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FAQs About Yet Another Trump Indictment, in Georgia This Time

Donald trump next to a set of scales.
News & Analysis

Well, Donald Trump was indicted again, this time in Georgia. To clear up any confusion about this latest Trump indictment and how it relates to the previous charges, we once again turned to People For Senior Counsel Elliot Mincberg to break down the facts and answer our most pressing questions.

1. What is Trump charged with this time?

Trump and 18 co-defendants are charged with engaging in a broad-ranging criminal conspiracy to form a criminal enterprise to reverse the results of the 2020 election, both in Georgia and elsewhere, and to keep Trump in power. The 98-page indictment (available here) includes 41 counts and specifies 161 specific acts undertaken to carry out the conspiracy, some of which extend into 2022. The conspiracy charges were brought under a Georgia law modeled after a federal law aimed originally at organized crime, the Georgia RICO (Racketeer Influenced and Corrupt Organizations) Act.

2. How is this Trump indictment different than previous indictments?

Only this indictment and the federal indictment in DC charge Trump with misconduct in attempting to reverse the election. A key difference between the Georgia and DC indictments is that the Georgia charges are based solely on state law, including the Georgia RICO Act.  That means that even if Trump is somehow elected, he cannot stop the Georgia prosecution or pardon himself, although he may try to influence state officials. It also means that, like most Georgia state cases, the trial is likely to be televised. The Georgia case also provides a broader perspective on Trump’s 2020 election-related misconduct, including allegations that he and his allies made false claims of voter fraud (directed primarily at Black election officials in Georgia), put together a slate of supposed Trump electors to cast electoral votes for him, harassed and intimidated local election workers, and tried to illegally access voting machines to advance false claims that the election was stolen.

3. Who else was charged alongside Trump?

There are a total of 18 co-defendants, who are listed in the indictment and described here. They include lawyers and others who worked with Trump at the federal level, several Georgia lawyers and officials, and several people who signed up as Trump electors to try to carry out the plot. Prominent co-defendants include Rudy Giuliani, Trump chief of staff Mark Meadows, and Trump Justice Department official Jeffrey Clark.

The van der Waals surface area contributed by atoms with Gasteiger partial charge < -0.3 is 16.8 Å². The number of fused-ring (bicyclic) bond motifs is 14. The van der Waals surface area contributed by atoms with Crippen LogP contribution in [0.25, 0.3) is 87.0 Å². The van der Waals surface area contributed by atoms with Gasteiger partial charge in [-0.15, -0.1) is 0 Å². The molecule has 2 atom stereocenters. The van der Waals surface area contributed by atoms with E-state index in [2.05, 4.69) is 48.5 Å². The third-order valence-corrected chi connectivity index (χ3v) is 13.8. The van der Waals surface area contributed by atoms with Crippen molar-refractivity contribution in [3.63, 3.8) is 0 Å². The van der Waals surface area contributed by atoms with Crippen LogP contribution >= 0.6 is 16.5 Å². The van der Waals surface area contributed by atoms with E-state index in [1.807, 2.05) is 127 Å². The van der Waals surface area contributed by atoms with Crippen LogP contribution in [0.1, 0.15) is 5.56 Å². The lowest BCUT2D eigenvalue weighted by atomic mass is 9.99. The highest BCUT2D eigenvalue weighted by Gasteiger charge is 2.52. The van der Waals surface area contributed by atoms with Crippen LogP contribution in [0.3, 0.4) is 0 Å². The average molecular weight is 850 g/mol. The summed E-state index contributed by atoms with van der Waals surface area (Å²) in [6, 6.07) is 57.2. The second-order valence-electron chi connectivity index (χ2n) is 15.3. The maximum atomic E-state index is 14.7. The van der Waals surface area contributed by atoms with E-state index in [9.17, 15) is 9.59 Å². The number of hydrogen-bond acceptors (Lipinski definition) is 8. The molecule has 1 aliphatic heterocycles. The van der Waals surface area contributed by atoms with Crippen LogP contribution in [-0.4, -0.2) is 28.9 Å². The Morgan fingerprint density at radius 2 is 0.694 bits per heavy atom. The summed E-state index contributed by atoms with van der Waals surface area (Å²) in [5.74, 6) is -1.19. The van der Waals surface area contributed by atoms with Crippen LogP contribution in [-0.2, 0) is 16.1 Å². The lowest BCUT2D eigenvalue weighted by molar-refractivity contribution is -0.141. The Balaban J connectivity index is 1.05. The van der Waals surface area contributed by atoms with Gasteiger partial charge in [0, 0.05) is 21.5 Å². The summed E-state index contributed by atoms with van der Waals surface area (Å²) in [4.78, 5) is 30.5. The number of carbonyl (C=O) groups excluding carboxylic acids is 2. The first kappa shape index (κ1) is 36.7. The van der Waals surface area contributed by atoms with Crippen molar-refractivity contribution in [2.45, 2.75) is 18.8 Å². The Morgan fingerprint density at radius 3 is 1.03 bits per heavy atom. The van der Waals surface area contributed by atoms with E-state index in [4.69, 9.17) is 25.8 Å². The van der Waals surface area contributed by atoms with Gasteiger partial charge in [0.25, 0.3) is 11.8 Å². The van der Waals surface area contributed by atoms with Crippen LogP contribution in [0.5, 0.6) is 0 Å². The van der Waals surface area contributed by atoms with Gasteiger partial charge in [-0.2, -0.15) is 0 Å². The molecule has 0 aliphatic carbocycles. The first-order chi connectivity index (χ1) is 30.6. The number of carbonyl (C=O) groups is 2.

4. What is the potential sentence if he’s convicted?

If Trump were to get the maximum sentence for all the Georgia charges against him, it could add up to more than 60 years. The primary RICO criminal conspiracy charge carries a maximum sentence of 20 years with a minimum sentence of five years.

5. Will he go to trial? If so, when?

Unless Trump can get the case dismissed or transferred before trial, DA Willis has made clear she intends to bring Trump to trial. She has stated that she hopes to go to trial against all 19 defendants within six months, an ambitious goal.

6. Will this affect the federal charges?

Not directly. Although some of the facts and conduct alleged is similar to the DC case, the two cases are likely to proceed separately.

7. What defenses will Donald Trump raise and what is he saying in response to these charges?

Trump is already claiming that the case is politically motivated and designed to harm his 2024 campaign, which he may well raise as a pre-trial defense. He is also likely to try to get the case transferred outside of the Atlanta area or to federal court, perhaps trying to consolidate it with the DC case to slow both down. He and his lawyers are also likely to claim that he did not have the required bad intent and that he was just exercising his First Amendment rights – defenses that experts have severely criticized.

8. Why is this case so important?

This case is important for several reasons. No one is above the law, and Trump must be accountable for his misconduct. It is particularly important that he be held accountable by state courts, especially since states are primarily responsible for the conduct of elections. And because of the importance of the Black vote in carrying Georgia for Biden and the attacks by Trump and his allies on Black officials in Georgia, including DA Willis and others, the case also has important implications for racial justice.

Thanks, Elliot!

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